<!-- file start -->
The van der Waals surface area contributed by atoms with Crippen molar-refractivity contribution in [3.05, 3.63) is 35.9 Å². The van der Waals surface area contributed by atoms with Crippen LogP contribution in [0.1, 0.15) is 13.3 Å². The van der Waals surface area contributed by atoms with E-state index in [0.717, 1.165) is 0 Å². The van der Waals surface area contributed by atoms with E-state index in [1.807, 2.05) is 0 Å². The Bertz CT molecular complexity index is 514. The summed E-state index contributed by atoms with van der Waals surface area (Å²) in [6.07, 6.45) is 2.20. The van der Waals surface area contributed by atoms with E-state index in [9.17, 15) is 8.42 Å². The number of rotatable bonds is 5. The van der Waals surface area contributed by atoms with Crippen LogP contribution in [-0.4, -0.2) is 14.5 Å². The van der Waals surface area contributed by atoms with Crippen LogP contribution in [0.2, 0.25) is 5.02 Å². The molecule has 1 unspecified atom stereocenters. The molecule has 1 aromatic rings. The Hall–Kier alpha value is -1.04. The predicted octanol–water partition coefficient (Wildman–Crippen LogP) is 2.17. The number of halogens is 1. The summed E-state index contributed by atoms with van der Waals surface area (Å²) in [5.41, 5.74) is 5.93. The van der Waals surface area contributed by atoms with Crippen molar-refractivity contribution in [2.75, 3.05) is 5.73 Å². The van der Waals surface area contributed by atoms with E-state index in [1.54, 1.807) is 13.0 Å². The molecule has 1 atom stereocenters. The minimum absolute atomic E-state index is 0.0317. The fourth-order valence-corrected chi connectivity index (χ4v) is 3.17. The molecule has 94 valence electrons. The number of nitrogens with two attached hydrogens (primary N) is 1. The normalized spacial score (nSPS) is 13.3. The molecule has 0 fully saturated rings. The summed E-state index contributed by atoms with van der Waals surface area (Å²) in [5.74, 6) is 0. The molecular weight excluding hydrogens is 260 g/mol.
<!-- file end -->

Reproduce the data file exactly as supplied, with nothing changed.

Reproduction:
The van der Waals surface area contributed by atoms with Crippen molar-refractivity contribution in [3.05, 3.63) is 35.9 Å². The van der Waals surface area contributed by atoms with Crippen LogP contribution in [0.1, 0.15) is 13.3 Å². The van der Waals surface area contributed by atoms with E-state index in [0.717, 1.165) is 0 Å². The van der Waals surface area contributed by atoms with E-state index in [1.807, 2.05) is 0 Å². The Bertz CT molecular complexity index is 514. The summed E-state index contributed by atoms with van der Waals surface area (Å²) in [6.07, 6.45) is 2.20. The van der Waals surface area contributed by atoms with E-state index in [9.17, 15) is 8.42 Å². The number of rotatable bonds is 5. The van der Waals surface area contributed by atoms with Crippen LogP contribution in [-0.4, -0.2) is 14.5 Å². The van der Waals surface area contributed by atoms with Crippen LogP contribution in [0.2, 0.25) is 5.02 Å². The molecule has 1 unspecified atom stereocenters. The molecule has 1 aromatic rings. The Hall–Kier alpha value is -1.04. The predicted octanol–water partition coefficient (Wildman–Crippen LogP) is 2.17. The number of halogens is 1. The summed E-state index contributed by atoms with van der Waals surface area (Å²) in [5.41, 5.74) is 5.93. The van der Waals surface area contributed by atoms with Crippen molar-refractivity contribution in [2.75, 3.05) is 5.73 Å². The van der Waals surface area contributed by atoms with E-state index in [1.54, 1.807) is 13.0 Å². The molecule has 1 atom stereocenters. The minimum absolute atomic E-state index is 0.0317. The fourth-order valence-corrected chi connectivity index (χ4v) is 3.17. The molecule has 94 valence electrons. The number of nitrogens with two attached hydrogens (primary N) is 1. The normalized spacial score (nSPS) is 13.3. The molecule has 0 fully saturated rings. The summed E-state index contributed by atoms with van der Waals surface area (Å²) in [5.74, 6) is 0. The molecular weight excluding hydrogens is 260 g/mol.